William Poel (1852–1934), actor, director and author, began his acting career in 1876, deliberately choosing provincial touring in order to learn his craft. After a period as manager of the Royal Victoria Hall and Coffee Tavern (later the Old Vic), he worked as stage manager for the actor-manager Frank Benson. In the 1890s he founded the Elizabethan Stage Society in order to demonstrate his fervent belief that only a return to Elizabethan performance methods would enable a true understanding of Shakespeare's plays. This was to have a profound influence on modern productions, with directors such as Tyrone Guthrie and John Gielgud adopting his ideals rather than his often idiosyncratic practices. Moreover, his long-held wish for a replica of the Globe Theatre has since become a reality. Poel was also a prolific author and this work, first published in 1913, explores his philosophy by bringing together four articles on the staging of Shakespeare.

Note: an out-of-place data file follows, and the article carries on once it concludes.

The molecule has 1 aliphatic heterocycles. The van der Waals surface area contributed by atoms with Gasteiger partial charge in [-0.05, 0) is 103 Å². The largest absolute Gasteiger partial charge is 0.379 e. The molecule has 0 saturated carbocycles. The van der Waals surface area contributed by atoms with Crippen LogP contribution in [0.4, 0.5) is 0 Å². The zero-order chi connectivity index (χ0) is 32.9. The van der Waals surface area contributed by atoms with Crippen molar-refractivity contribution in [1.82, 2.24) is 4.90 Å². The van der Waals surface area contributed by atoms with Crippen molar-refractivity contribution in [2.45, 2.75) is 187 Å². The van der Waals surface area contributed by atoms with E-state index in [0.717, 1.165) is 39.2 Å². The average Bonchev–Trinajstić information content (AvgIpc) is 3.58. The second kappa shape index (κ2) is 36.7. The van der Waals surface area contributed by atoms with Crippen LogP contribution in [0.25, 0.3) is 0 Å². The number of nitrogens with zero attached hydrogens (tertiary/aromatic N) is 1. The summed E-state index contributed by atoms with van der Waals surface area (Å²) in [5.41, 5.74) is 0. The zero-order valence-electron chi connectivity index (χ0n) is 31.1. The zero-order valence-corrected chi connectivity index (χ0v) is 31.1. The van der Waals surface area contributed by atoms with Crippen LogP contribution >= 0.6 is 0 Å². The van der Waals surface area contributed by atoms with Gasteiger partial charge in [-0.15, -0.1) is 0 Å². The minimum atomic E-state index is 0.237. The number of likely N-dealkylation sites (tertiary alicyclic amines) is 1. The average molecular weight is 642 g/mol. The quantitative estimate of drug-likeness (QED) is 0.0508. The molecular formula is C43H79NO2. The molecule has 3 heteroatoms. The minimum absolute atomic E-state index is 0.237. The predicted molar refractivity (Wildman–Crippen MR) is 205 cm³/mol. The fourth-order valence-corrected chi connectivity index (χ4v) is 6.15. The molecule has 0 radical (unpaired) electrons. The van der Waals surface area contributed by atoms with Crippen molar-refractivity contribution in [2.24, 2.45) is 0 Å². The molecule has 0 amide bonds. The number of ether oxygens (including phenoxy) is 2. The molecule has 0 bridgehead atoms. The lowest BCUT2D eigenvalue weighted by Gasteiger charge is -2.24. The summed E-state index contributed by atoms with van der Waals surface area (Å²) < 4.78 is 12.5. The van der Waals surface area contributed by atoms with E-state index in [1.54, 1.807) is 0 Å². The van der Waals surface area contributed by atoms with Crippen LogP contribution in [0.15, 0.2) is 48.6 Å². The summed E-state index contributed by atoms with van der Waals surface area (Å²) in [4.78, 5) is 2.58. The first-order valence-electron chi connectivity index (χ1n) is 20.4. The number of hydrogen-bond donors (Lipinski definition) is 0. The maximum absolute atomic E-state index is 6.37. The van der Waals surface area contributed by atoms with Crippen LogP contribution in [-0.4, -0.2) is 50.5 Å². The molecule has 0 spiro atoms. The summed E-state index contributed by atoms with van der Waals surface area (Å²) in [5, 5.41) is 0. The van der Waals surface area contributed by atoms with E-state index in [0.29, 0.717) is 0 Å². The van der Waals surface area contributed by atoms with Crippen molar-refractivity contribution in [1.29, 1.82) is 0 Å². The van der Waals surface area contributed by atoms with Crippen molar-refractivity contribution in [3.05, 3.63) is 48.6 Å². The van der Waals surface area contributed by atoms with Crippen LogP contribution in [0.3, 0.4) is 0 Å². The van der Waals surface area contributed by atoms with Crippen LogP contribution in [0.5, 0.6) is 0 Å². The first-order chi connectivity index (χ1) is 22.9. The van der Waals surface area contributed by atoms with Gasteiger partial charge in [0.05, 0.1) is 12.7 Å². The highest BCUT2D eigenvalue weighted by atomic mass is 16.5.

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- Date Published: June 2013
- format: Paperback
- isbn: 9781108057219
- length: 260 pages
- dimensions: 216 x 140 x 15 mm
- weight: 0.34kg
- contains: 1 b/w illus.
- availability: Available
Table of Contents
1. The stage of Shakespeare
2. The plays of Shakespeare
3. Some stage versions
4. The national theatre
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